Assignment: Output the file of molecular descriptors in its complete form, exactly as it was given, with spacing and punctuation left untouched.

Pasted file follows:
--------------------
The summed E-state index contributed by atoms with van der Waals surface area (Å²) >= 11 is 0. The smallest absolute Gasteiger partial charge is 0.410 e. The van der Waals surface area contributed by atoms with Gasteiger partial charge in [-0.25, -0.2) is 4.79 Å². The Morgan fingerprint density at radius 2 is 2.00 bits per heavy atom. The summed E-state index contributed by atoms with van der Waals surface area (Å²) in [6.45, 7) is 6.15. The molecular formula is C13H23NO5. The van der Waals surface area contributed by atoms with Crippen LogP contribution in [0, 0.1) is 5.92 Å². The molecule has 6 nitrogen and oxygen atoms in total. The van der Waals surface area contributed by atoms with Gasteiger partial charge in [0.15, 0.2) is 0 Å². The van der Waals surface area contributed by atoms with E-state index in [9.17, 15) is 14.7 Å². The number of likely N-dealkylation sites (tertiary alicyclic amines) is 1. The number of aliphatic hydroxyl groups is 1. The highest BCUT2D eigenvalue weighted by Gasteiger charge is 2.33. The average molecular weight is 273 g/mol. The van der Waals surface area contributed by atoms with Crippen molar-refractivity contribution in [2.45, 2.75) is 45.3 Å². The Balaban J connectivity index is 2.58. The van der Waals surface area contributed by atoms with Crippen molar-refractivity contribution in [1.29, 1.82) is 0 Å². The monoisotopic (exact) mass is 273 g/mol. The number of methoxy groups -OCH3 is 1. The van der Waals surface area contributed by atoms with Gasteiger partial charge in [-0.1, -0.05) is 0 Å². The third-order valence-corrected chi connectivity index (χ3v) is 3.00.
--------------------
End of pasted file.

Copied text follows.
The summed E-state index contributed by atoms with van der Waals surface area (Å²) >= 11 is 0. The smallest absolute Gasteiger partial charge is 0.410 e. The van der Waals surface area contributed by atoms with Gasteiger partial charge in [-0.25, -0.2) is 4.79 Å². The Morgan fingerprint density at radius 2 is 2.00 bits per heavy atom. The summed E-state index contributed by atoms with van der Waals surface area (Å²) in [6.45, 7) is 6.15. The molecular formula is C13H23NO5. The van der Waals surface area contributed by atoms with Crippen LogP contribution in [0, 0.1) is 5.92 Å². The molecule has 6 nitrogen and oxygen atoms in total. The van der Waals surface area contributed by atoms with Gasteiger partial charge in [0.15, 0.2) is 0 Å². The van der Waals surface area contributed by atoms with E-state index in [9.17, 15) is 14.7 Å². The number of likely N-dealkylation sites (tertiary alicyclic amines) is 1. The number of aliphatic hydroxyl groups is 1. The highest BCUT2D eigenvalue weighted by Gasteiger charge is 2.33. The average molecular weight is 273 g/mol. The van der Waals surface area contributed by atoms with Crippen molar-refractivity contribution in [2.45, 2.75) is 45.3 Å². The Balaban J connectivity index is 2.58. The van der Waals surface area contributed by atoms with Crippen molar-refractivity contribution in [1.29, 1.82) is 0 Å². The monoisotopic (exact) mass is 273 g/mol. The number of methoxy groups -OCH3 is 1. The van der Waals surface area contributed by atoms with Gasteiger partial charge in [-0.1, -0.05) is 0 Å². The third-order valence-corrected chi connectivity index (χ3v) is 3.00.